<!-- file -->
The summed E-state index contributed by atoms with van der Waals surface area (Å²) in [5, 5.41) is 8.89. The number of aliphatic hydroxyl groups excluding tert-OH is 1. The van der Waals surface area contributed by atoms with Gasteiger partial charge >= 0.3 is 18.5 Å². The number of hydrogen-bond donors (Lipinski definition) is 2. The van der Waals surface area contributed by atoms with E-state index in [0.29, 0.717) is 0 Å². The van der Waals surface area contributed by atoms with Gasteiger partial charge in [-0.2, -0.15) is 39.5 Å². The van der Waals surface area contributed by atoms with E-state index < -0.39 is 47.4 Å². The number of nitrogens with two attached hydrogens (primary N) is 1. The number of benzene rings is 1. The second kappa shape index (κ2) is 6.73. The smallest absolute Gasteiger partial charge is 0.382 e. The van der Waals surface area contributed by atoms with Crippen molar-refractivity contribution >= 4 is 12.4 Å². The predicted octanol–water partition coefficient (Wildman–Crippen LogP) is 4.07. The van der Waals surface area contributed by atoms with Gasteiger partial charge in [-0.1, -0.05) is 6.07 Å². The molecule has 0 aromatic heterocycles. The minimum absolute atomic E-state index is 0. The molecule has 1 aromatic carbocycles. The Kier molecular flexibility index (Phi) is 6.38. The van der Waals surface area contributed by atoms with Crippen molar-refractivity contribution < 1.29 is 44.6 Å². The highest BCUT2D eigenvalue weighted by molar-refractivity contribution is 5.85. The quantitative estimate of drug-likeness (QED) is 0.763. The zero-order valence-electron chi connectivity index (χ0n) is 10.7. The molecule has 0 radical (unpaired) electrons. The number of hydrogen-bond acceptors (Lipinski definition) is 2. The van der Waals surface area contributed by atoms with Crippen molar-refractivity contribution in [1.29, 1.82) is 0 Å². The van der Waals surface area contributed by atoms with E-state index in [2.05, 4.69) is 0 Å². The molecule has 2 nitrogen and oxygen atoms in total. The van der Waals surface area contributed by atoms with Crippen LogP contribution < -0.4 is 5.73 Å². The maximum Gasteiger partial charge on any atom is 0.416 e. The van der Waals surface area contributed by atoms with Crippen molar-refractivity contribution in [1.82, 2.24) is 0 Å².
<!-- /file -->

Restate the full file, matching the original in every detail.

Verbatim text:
The summed E-state index contributed by atoms with van der Waals surface area (Å²) in [5, 5.41) is 8.89. The number of aliphatic hydroxyl groups excluding tert-OH is 1. The van der Waals surface area contributed by atoms with Gasteiger partial charge >= 0.3 is 18.5 Å². The number of hydrogen-bond donors (Lipinski definition) is 2. The van der Waals surface area contributed by atoms with E-state index in [0.29, 0.717) is 0 Å². The van der Waals surface area contributed by atoms with Gasteiger partial charge in [-0.2, -0.15) is 39.5 Å². The van der Waals surface area contributed by atoms with E-state index < -0.39 is 47.4 Å². The number of nitrogens with two attached hydrogens (primary N) is 1. The number of benzene rings is 1. The second kappa shape index (κ2) is 6.73. The smallest absolute Gasteiger partial charge is 0.382 e. The van der Waals surface area contributed by atoms with Crippen molar-refractivity contribution >= 4 is 12.4 Å². The predicted octanol–water partition coefficient (Wildman–Crippen LogP) is 4.07. The van der Waals surface area contributed by atoms with Gasteiger partial charge in [-0.1, -0.05) is 6.07 Å². The molecule has 0 aromatic heterocycles. The minimum absolute atomic E-state index is 0. The molecule has 1 aromatic carbocycles. The Kier molecular flexibility index (Phi) is 6.38. The van der Waals surface area contributed by atoms with Crippen molar-refractivity contribution < 1.29 is 44.6 Å². The highest BCUT2D eigenvalue weighted by molar-refractivity contribution is 5.85. The quantitative estimate of drug-likeness (QED) is 0.763. The zero-order valence-electron chi connectivity index (χ0n) is 10.7. The molecule has 0 radical (unpaired) electrons. The number of hydrogen-bond acceptors (Lipinski definition) is 2. The van der Waals surface area contributed by atoms with Crippen molar-refractivity contribution in [1.29, 1.82) is 0 Å². The van der Waals surface area contributed by atoms with E-state index in [2.05, 4.69) is 0 Å². The molecule has 2 nitrogen and oxygen atoms in total. The van der Waals surface area contributed by atoms with Crippen LogP contribution < -0.4 is 5.73 Å². The maximum Gasteiger partial charge on any atom is 0.416 e. The van der Waals surface area contributed by atoms with Crippen molar-refractivity contribution in [1.82, 2.24) is 0 Å².